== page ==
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My DOM looks like this:

<div id="d1">
   <div class="c1">
            <a href="#"><img src="img1_on.gif"></a>
            <a href="#"><img src="img2_on.gif"></a>
   </div>
</div>

When someone clicks on an image, I want the image src to change to <img src="imgx_off.gif"> where x represents the image number 1 or 2.

Is this possible or do I have to use CSS to change the images?

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6 Answers

If you want something using jQuery you might want to look into the jQuery Cycle Plugin, demo scrollRight (bottom-right example)

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You can use jQuery's attr() function. For example, if you img tag has an id attribute of 'my_image':

<img id="my_image" src="first.jpg"/>

Then you can change the src in jQuery by:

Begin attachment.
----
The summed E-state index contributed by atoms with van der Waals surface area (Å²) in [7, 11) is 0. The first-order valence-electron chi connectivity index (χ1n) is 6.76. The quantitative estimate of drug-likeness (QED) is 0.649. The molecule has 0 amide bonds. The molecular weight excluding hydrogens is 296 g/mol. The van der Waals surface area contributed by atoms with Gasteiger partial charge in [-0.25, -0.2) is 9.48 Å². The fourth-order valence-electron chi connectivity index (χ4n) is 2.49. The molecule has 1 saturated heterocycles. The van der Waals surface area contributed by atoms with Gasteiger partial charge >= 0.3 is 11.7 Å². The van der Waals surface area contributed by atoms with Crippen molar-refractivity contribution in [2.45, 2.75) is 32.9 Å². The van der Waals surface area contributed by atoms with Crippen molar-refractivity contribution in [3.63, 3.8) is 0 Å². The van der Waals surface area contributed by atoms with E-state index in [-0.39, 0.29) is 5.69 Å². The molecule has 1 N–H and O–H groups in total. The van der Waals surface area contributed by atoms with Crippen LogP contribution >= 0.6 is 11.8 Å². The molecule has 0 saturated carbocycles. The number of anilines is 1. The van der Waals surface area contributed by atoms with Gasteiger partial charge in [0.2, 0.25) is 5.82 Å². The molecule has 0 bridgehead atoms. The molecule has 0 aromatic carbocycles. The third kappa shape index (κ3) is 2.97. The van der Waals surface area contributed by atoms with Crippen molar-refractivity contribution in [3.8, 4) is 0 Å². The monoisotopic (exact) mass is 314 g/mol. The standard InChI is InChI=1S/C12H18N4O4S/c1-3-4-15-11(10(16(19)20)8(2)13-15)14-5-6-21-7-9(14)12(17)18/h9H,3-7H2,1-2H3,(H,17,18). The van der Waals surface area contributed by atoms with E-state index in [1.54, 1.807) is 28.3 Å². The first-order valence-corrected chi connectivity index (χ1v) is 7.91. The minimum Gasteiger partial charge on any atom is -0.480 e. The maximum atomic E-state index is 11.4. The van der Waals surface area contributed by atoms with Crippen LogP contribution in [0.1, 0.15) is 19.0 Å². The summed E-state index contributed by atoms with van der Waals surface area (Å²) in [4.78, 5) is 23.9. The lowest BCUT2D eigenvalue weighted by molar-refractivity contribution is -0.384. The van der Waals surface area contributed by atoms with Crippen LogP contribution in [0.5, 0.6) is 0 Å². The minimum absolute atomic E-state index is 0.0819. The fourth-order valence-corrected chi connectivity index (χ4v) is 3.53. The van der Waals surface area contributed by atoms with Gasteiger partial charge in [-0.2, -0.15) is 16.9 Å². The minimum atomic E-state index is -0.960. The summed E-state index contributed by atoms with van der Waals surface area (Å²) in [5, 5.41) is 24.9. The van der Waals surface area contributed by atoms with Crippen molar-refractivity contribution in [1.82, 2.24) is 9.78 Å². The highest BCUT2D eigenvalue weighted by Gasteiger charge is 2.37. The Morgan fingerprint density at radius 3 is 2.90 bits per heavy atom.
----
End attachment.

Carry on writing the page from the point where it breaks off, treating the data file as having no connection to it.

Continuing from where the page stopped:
$("#my_image").attr("src","second.jpg");

To attach this to an onclick event, you could write:

$('#my_image').on({
    'click': function(){
        $('#my_image').attr('src','second.jpg');
    }
});

To rotate the image, you could do this:

$('img').on({
    'click': function() {
         var src = ($(this).attr('src') === 'img1_on.jpg')
            ? 'img2_on.jpg'
            : 'img1_on.jpg';
         $(this).attr('src', src);
    }
});
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21  
+1 This is a great and very complete answer. –  VansFannel May 30 '11 at 9:29